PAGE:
“This is going to drive me crazy until I get it, I just know it is.  I’m going to have to get to know him, talk to him, then maybe I can finish up the intervention,” Molly decided,” Now, what was his last name?  Rather?  No, that’s the guy from TV.  Shorn.  That’s gotta be it!”  Molly had gotten the phone book at this point and was already searching through the “S” area of the phone book.  Luckily, there was only one Shorn in Langston, so Molly didn’t have to go through the embarrassing process of “sorry, wrong number”-ing.  As she dialed the phone, she thought about what she might possibly say to whoever answered.  She just realized she had no idea what she was about to do.

One ring.  No answer.

Two rings.  No answer.

Three rings.  No answer.

Four rings.  No an- wait, someone’s picking up!

“Hey” came the voice across the line.

“Hi, um, can I please speak with Danny?”

“Ya, can I tell him who’s callin’?”

“Umm, sure, I’m Molly.  From school.”

In the background, Molly could hear “Hey, dipwad, your girlfriend’s on the phone” and the response: “Shut up, retard”

“Hey, this is Danny”

“Hi, I’m” Molly realized she had no idea what she was about to say, “that girl who sits next to you in Science class.”  Nope, not the ideal she wanted.  Now she was just “that girl”

“Oh, Molly, yeah, I noticed we’re in all our classes together, if it wasn’t for that, I probably wouldn’t have noticed you at all, ya know?” ok, at least he knew who Molly was.

“Yeah, that’s me.  I don’t want to sound stupid, and I’m not coming on to you, I’m really not, but I’d like to get together some time.” Did those words really come out of her mouth?  That easily?

“Actually, that makes sense.  If we’re gonna be together in all our classes, we may as well know each other.”  Whew, at least he didn’t think Molly was a pervert.

“Awesome, how far away are you from Vista Point?” Vista Point was the local “teen hangout” place.  There was a cafe, a 4-screen movie theater that had surprisingly good selection despite the size, a few shops like the Gap and Foot Locker, and there was also a sort of food court area in teh courtyard connecting all the adjacent stores.  Molly was planning to meet at the food court.

“Actually, I live just down the block from there.  You wanna meet at the cafe?”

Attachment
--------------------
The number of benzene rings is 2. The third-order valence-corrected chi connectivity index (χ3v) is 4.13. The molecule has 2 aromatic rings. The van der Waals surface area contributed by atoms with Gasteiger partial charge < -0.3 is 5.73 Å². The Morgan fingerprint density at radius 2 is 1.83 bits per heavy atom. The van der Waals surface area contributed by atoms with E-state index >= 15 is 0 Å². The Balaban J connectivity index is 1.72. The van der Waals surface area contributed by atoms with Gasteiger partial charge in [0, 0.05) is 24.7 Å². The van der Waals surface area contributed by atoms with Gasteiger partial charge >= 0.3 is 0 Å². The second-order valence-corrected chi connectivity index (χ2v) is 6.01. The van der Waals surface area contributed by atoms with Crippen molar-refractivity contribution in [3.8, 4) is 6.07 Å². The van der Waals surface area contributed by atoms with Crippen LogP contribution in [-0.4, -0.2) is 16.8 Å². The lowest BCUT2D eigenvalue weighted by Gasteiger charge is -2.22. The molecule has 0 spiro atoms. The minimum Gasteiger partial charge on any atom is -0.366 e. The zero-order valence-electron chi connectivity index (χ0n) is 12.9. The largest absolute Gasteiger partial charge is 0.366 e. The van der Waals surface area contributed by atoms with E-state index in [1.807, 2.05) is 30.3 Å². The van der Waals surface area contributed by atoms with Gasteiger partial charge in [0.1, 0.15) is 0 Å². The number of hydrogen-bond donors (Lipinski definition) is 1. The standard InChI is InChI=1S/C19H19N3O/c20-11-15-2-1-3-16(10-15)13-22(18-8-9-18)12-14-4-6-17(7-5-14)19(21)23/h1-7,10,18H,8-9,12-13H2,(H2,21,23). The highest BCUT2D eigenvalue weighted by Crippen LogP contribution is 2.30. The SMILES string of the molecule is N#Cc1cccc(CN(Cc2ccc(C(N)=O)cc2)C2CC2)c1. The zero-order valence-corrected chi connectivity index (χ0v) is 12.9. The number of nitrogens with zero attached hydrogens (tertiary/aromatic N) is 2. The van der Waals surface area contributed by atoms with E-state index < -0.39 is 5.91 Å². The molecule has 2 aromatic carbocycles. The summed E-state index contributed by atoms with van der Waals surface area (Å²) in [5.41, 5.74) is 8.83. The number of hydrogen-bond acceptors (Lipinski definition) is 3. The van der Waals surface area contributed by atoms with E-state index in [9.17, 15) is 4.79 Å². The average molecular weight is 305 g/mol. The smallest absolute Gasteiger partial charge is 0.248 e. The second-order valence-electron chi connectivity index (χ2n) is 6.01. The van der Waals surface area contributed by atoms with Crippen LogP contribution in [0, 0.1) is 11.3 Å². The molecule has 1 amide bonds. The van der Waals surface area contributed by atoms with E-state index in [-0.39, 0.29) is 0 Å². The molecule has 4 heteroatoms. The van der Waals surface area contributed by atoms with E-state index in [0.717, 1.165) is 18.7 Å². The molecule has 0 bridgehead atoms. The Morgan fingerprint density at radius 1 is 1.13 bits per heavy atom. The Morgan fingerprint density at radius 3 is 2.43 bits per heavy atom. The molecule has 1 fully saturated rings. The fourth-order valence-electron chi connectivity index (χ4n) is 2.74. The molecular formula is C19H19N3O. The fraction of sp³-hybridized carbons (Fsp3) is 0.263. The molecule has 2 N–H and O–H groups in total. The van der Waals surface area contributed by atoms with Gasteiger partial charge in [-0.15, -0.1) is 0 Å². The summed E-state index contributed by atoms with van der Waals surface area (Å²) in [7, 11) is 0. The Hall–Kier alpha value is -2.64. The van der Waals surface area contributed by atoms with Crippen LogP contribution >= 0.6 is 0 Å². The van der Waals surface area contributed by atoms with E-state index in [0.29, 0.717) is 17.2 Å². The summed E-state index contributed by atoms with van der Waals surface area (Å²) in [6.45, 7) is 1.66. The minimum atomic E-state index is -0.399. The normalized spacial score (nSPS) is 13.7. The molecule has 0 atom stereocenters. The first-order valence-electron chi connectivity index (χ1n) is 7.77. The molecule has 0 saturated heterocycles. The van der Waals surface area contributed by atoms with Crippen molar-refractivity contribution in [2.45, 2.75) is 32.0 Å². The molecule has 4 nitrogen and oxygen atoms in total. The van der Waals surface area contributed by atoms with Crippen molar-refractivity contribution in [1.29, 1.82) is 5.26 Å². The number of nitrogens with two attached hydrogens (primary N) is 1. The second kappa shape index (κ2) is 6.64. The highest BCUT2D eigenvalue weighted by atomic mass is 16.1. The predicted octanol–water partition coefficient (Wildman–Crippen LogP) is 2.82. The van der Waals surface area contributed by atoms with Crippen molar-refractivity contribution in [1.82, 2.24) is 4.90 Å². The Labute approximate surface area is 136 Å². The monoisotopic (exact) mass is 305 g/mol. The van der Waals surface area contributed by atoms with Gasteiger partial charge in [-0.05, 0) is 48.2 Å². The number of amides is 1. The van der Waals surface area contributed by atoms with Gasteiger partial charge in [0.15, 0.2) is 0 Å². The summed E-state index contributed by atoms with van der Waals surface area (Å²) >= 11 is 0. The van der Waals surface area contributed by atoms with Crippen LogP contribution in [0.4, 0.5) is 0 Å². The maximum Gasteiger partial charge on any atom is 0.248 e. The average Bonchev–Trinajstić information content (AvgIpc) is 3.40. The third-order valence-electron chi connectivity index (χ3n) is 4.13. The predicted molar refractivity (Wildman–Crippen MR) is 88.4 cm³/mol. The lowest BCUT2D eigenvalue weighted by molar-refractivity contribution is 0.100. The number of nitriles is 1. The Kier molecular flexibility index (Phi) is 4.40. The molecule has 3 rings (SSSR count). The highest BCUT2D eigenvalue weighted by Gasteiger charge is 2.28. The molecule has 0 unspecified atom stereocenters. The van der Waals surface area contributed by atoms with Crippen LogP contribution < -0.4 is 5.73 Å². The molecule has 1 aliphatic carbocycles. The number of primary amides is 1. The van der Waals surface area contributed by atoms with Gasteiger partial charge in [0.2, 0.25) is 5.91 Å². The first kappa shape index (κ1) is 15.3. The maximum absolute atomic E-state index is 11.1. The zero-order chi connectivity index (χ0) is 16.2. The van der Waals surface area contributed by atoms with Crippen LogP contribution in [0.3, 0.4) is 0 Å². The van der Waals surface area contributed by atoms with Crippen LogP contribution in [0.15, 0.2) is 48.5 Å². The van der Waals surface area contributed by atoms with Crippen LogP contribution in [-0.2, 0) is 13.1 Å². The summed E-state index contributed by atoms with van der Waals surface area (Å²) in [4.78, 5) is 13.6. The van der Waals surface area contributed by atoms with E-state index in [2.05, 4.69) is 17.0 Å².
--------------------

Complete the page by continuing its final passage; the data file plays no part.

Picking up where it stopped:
“Um, yeah, sure, why not?”  was he coming on to her? “It’s 5:15 now, how does 5:30 sound to you?”

“Ehhh,” he said with a drawn out sigh, “my dad has a cow if I’m not done with my homework before I leave the house, I can make it there in about an hour.”

“Ok, then see you in an hour.”  And they both hung up.


Molly made it to the cafe by 6:00, just to be safe.  She had 15 minutes to wander around aimlessly before Danny was supposed to be there.  Maybe she’d see one of her friends in one of the stores.  She knew Lauren really liked the GAP, so Molly went there first.  Down by the jeans rack, looking over some of the pants, there she was.  Molly sneaked up behind a table of shirts and waited for Lauren to walk out.

“3…” she thought to herself “2…1…” and as she jumped out, she yelled “BOO!”

“Hey, what are you doing there, Molly?” came the unimpressed reply.

You saw me, didn’t you?”

“Yeah” admitted Lauren, “Sorry to spoil your fun.  So, what brings you here?”

“Do you know Danny from school?”

“Danny Barrings?” asked the friend

“No, Danny Shorn.” Came the reply, “He’s in all of my classes this year, and I was trying to do an intervention on him, but I just don’t know enough about him.”

“Oh, so this is strictly business?”  Lauren asked with a wink.


(to be continued in part 2)

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5 Responses to I Walk In, Part 1: Ayuma and Molly

  1. Ziv Wities says:

    This really grabbed me.
    I really like the initial premise – intervening the life of somebody who’s just plain regular bummed out and not dealing well. Both Ayuma, who would intervene “in the flesh,” and Molly who only imagines it, but is still deeply concerned about the people she sees, and goes to such lengths to wish them well.

    I don’t know if that’s the direction you’re taking it, but it worked for me.

  2. fishamaphone says:

    Okay, now you’ve got me wanting to finish up at least part 2, if only to answer your questions. For now all I can say is “yes and no.” The underlying theme remains constant, but the narrative… uh… well you’ll see in part 2 :-p.

  3. Pingback: I Walk In, Part 2: Glen | Fiction, Almost Fiction, and Fact

  4. Pingback: I Walk In, Part 3: David | Fiction, Almost Fiction, and Fact

  5. Pingback: I Walk In, Part 4: Alice | Fiction, Almost Fiction, and Fact